Silvertop ash (Eucalyptus sieberi) is so far the best treecraft species I have come across. The sapwood and heartwood both yield well when slicing along the grain. Splits very cleanly off the axe. Can crack if carving into the tangential face, so try if you can to carve radially. The bark is strong and easily peeled, making it suitable for basket or seat weaving. Its strong fibres make it suitable for steam bending and chairmaking.


Silvertop ash frame stool. This wood is good for steambending and chairmaking and the bark weaves well.

Yellow stringybark (Eucalyptus muellerana) take a look at the bark: if you can see a twist running in opposite directions, then chances are there’s a lot of twisting and interlocking going on inside. Look for bark that runs in a straight line up the trunk. Splits messy as hell off the axe, but don’t be put off, the wood carves beautifully. The inner bark is incredibly strong and flexible, making it great for all kinds of weaving, and the outer bark is good for rope making and coil baskets.


Stringybark spoon and showing how this species’ bark can run in two directions. Don’t be put off
by the messy looking grain inside, stringybark can be lovely to carve.

River peppermint (Eucalyptus elata) this gum tree is fairly soft, and it has some nice defined growth rings too. Can be prone to cracking during the drying process, so carve into a radial face where shrinkage is at a minimum. Smooth bark that is fairly strong, so also suitable for treecraft weaving projects.

Alpine ash (Eucalyptus delegatensis) the clean and dense grain allows a smooth finish straight off the knife, and the defined growth rings make for beautiful bowls and spoons when carving in from the bark side. Work with branches, avoiding the deeply twisted trunk sections. There is little straight wood in these trees, so look for bent branches and forks to make beautiful ladles and spoons.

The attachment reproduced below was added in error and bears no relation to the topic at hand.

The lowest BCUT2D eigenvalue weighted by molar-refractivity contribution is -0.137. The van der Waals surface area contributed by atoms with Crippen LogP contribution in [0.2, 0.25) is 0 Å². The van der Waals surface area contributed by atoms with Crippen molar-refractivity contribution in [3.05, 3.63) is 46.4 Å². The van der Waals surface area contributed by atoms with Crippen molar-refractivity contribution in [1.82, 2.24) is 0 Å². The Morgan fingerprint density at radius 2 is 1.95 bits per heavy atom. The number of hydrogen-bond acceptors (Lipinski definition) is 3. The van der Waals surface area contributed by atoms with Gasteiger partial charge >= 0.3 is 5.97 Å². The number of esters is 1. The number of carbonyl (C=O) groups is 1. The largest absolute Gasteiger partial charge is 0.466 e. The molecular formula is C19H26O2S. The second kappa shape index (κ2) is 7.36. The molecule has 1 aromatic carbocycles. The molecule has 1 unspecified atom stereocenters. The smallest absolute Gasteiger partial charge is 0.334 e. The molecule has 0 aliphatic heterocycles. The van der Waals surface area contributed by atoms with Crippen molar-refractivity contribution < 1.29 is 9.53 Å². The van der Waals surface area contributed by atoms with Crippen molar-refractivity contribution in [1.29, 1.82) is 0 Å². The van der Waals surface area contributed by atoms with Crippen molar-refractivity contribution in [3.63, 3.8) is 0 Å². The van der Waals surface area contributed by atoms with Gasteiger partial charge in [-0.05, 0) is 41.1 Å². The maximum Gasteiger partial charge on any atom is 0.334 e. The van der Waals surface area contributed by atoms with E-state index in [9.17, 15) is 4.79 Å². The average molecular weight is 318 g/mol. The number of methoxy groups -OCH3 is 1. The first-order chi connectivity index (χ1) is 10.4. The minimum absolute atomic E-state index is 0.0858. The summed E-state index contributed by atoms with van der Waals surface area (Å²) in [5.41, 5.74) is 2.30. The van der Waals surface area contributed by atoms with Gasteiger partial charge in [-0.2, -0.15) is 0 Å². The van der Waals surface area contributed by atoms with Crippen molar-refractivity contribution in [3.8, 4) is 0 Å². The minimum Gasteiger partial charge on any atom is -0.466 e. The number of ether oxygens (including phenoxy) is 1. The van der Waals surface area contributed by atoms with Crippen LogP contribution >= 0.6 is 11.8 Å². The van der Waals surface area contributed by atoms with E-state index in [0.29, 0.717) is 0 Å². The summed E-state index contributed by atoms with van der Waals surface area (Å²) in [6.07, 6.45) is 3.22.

Snow gum (Eucalyptus pauciflora) as wild as the mountains it comes from! Expect twists, cracks that appear before your eyes, psychedelic colour, and surprisingly, a fairly easy wood to carve. You really feel the tree is in charge here, so expect something very different. The smooth grey and green bark of snow gums is stunning and easy to peel, but don’t expect long and straight strips. A perfect material for wild weaving projects that reflect on natural landscapes.

Bloodwood (Eucalyptus gummifera) young bloodwoods are nice and soft. The bark hasn’t much use, but the wood is easy carving for beginners. Watch out for big, blood coloured sap pockets.

Acacias suitable for treecraft projects

Acacias tend to suffer less from interlocking grain than eucalypts, although with about a thousand acacia varieties in Australia, it’s easy to generalise. They can vary in hardness, from some of the soft coastal wattles here in the east, to the ridiculously tough arid zone wattles, gidgee and dead finish.


Blackwood (Acacia melanoxylon) Blackwood’s deep chocolate and gold colour is stunning. It carves beautifully when straight grained and has a number of uses when it comes to treecraft. Its long fibres make it a strong and attractive option for furniture construction, suitable for legs, rungs, Windsor chair seats and steambent components. It makes a stunning spoon, and perhaps most of all I love to pick up a tiny offcut containing contrasting sapwood and heartwood, pop it on the foot powered lathe and make an instant penguin!